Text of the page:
A federal appeals court ruled July 19 that the First Amendment does not protect reporters from being forced to testify against confidential sources suspected of sharing unauthorized information with them, according to The New York Times.
This decision against the so-called reporter’s privilege came from the U.S. Court of Appeals for the Fourth Circuit in Richmond, Va. The court ruled James Risen, an author and a national security reporter for the Times, must testify against a former Central Intelligence Agency official charged with giving him classified information. Risen said he’s willing to go prison to protect his source, according to the Times.
The information was not for an article in the Times. It was for a chapter in Risen’s 2006 book, “State of War,” that portrays efforts by the CIA. under the Clinton administration to trick Iranian scientists as “reckless and botched in a way that could have helped the Iranians gain accurate information,” The Times said.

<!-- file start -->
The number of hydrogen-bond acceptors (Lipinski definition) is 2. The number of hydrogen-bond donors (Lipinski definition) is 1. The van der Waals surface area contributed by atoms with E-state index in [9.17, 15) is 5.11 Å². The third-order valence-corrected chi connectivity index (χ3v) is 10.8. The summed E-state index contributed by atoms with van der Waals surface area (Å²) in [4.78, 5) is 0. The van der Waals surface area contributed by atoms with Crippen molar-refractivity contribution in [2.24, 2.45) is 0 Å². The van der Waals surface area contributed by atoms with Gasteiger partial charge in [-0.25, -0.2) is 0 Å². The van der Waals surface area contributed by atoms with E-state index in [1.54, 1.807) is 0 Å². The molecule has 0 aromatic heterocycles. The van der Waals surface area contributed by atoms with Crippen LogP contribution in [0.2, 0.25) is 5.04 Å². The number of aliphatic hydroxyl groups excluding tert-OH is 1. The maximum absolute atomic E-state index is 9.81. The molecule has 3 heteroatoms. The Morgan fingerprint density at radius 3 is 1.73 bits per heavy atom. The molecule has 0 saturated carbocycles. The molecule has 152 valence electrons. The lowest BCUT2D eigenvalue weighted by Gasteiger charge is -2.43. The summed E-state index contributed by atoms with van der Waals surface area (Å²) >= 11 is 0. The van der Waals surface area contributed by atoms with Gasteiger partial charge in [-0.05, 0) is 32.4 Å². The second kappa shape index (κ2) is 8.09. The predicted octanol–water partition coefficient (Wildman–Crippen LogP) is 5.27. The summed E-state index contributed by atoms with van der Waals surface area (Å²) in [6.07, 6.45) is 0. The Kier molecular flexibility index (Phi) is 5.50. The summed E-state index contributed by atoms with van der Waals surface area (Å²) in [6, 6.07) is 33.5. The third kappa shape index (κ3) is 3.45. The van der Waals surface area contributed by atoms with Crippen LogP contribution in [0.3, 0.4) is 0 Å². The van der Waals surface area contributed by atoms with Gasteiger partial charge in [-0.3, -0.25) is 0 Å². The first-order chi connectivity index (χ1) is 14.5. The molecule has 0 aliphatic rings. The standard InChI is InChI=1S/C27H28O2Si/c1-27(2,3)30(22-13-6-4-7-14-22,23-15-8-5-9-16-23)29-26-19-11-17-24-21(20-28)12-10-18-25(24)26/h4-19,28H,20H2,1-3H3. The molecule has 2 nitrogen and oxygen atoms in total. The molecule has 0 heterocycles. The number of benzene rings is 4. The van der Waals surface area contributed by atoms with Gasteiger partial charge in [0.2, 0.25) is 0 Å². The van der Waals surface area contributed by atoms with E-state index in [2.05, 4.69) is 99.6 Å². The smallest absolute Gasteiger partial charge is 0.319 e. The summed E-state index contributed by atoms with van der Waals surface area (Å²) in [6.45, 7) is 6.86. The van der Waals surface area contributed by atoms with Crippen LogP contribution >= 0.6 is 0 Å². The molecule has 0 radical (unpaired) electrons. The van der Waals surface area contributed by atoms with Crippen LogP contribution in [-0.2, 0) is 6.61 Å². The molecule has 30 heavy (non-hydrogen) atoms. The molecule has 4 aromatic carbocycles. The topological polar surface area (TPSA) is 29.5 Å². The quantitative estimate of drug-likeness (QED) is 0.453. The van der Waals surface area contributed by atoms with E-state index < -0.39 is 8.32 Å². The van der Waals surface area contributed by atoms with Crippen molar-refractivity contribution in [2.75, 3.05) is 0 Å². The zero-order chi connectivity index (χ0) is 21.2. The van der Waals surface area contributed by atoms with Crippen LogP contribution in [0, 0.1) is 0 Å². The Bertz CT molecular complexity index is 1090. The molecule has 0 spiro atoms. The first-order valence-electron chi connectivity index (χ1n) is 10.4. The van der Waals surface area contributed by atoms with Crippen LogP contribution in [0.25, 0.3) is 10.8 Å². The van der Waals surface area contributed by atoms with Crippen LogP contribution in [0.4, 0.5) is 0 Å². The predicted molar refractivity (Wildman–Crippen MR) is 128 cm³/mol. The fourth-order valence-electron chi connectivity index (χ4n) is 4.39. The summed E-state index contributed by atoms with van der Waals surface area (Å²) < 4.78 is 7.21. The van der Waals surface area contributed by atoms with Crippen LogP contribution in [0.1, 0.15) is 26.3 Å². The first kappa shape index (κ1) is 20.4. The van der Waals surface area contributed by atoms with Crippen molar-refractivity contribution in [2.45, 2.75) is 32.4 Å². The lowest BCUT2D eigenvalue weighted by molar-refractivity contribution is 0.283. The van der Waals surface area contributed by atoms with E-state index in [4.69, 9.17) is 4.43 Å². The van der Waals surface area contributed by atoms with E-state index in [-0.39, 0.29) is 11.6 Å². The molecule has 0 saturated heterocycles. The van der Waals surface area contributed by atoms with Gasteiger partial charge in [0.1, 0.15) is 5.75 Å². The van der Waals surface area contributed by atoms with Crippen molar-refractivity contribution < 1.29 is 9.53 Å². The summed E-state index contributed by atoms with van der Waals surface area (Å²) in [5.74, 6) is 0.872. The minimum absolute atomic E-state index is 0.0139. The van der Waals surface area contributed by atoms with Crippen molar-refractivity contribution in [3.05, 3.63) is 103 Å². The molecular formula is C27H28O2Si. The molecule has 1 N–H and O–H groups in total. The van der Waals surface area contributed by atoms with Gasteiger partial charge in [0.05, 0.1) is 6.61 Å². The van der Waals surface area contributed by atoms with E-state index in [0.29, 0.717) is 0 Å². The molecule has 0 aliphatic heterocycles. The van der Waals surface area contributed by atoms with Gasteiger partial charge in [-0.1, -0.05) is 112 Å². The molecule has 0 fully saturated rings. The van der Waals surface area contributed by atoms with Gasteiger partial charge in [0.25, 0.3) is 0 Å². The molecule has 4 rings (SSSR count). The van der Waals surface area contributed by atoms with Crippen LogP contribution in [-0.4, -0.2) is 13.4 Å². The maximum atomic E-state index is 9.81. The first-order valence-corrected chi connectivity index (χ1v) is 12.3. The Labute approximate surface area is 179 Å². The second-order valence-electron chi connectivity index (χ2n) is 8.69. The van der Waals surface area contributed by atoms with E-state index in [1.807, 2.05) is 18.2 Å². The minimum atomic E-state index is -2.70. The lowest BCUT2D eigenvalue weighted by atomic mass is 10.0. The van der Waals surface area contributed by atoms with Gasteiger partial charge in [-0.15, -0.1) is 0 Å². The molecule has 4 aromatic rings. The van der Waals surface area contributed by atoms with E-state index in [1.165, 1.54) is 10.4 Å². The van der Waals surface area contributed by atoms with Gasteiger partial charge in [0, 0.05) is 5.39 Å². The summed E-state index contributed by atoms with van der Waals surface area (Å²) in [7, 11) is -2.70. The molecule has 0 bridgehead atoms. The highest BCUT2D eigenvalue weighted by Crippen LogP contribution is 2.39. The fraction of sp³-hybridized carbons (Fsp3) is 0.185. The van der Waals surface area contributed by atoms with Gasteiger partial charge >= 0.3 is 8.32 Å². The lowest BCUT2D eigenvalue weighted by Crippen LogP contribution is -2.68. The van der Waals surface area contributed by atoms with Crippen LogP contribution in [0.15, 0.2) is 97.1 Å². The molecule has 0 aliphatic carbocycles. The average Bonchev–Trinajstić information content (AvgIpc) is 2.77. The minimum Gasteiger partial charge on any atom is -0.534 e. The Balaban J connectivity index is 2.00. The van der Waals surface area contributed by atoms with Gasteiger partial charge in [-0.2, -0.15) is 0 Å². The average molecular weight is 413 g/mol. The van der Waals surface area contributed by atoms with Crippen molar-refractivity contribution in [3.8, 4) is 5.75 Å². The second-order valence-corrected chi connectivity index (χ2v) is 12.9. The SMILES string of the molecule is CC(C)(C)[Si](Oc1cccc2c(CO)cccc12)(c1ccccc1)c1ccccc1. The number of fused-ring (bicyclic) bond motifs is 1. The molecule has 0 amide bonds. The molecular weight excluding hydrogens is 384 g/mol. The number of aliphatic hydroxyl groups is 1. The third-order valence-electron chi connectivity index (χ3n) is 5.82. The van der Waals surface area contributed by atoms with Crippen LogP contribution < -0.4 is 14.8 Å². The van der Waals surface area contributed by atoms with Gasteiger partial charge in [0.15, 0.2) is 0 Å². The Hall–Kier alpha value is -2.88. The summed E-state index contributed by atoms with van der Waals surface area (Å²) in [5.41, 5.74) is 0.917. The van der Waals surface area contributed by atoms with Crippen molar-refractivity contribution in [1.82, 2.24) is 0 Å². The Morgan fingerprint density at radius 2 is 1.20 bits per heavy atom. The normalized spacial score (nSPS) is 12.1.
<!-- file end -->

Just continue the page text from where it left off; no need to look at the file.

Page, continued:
Chief Judge William Byrd Traxler Jr. justified the ruling by writing: “Clearly, Risen’s direct, firsthand account of the criminal conduct indicted by the grand jury cannot be obtained by alternative means, as Risen is without dispute the only witness who can offer this critical testimony.”
“It’s very disappointing that as we are making such good progress with the attorney general’s office and with Congress, in getting them to recognize the importance of a reporter’s privilege, the Fourth Circuit has taken such a big step backwards,” Gregg Leslie, the legal defense director for the Reporters Committee for Freedom of the Press, told the Times.
For more information about the case, read The New York Times article.
Kara Hackett is SPJ’s Pulliam/Kilgore Freedom of Information intern, a freelance writer and a free press enthusiast. Contact her at firstname.lastname@example.org or on Twitter: @KaraHackett.